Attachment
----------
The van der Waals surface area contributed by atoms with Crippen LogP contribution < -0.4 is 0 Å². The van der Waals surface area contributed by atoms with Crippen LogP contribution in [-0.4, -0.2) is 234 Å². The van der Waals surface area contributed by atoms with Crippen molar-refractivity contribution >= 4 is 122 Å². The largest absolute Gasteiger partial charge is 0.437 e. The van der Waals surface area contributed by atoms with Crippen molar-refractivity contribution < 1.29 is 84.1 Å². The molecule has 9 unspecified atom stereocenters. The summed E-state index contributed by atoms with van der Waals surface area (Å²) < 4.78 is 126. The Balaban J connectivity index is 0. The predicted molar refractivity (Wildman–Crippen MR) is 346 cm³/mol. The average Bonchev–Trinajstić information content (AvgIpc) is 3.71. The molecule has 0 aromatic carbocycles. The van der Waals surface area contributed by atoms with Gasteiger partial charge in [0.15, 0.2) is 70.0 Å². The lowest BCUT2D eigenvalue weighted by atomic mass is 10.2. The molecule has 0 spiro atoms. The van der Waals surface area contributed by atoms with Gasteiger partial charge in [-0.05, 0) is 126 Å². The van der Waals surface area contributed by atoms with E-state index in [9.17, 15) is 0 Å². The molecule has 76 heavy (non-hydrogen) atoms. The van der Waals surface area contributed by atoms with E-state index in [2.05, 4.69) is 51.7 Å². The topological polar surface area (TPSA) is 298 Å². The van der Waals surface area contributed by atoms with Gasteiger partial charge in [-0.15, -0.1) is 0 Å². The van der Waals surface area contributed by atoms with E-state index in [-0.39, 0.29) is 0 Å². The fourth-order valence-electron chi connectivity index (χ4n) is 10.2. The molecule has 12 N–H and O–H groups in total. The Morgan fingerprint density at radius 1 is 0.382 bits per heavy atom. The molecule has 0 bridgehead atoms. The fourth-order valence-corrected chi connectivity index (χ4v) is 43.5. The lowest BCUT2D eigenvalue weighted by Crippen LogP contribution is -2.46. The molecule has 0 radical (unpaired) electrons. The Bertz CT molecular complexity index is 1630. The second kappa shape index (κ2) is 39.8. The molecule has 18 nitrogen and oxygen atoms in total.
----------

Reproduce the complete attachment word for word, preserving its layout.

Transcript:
The van der Waals surface area contributed by atoms with Crippen LogP contribution < -0.4 is 0 Å². The van der Waals surface area contributed by atoms with Crippen LogP contribution in [-0.4, -0.2) is 234 Å². The van der Waals surface area contributed by atoms with Crippen molar-refractivity contribution >= 4 is 122 Å². The largest absolute Gasteiger partial charge is 0.437 e. The van der Waals surface area contributed by atoms with Crippen molar-refractivity contribution < 1.29 is 84.1 Å². The molecule has 9 unspecified atom stereocenters. The summed E-state index contributed by atoms with van der Waals surface area (Å²) < 4.78 is 126. The Balaban J connectivity index is 0. The predicted molar refractivity (Wildman–Crippen MR) is 346 cm³/mol. The average Bonchev–Trinajstić information content (AvgIpc) is 3.71. The molecule has 0 aromatic carbocycles. The van der Waals surface area contributed by atoms with Gasteiger partial charge in [0.15, 0.2) is 70.0 Å². The lowest BCUT2D eigenvalue weighted by atomic mass is 10.2. The molecule has 0 spiro atoms. The van der Waals surface area contributed by atoms with Gasteiger partial charge in [-0.05, 0) is 126 Å². The van der Waals surface area contributed by atoms with E-state index in [9.17, 15) is 0 Å². The molecule has 76 heavy (non-hydrogen) atoms. The van der Waals surface area contributed by atoms with E-state index in [2.05, 4.69) is 51.7 Å². The topological polar surface area (TPSA) is 298 Å². The van der Waals surface area contributed by atoms with Gasteiger partial charge in [-0.15, -0.1) is 0 Å². The van der Waals surface area contributed by atoms with E-state index in [-0.39, 0.29) is 0 Å². The fourth-order valence-electron chi connectivity index (χ4n) is 10.2. The molecule has 12 N–H and O–H groups in total. The Morgan fingerprint density at radius 1 is 0.382 bits per heavy atom. The molecule has 0 bridgehead atoms. The fourth-order valence-corrected chi connectivity index (χ4v) is 43.5. The lowest BCUT2D eigenvalue weighted by Crippen LogP contribution is -2.46. The molecule has 0 radical (unpaired) electrons. The Bertz CT molecular complexity index is 1630. The second kappa shape index (κ2) is 39.8. The molecule has 18 nitrogen and oxygen atoms in total.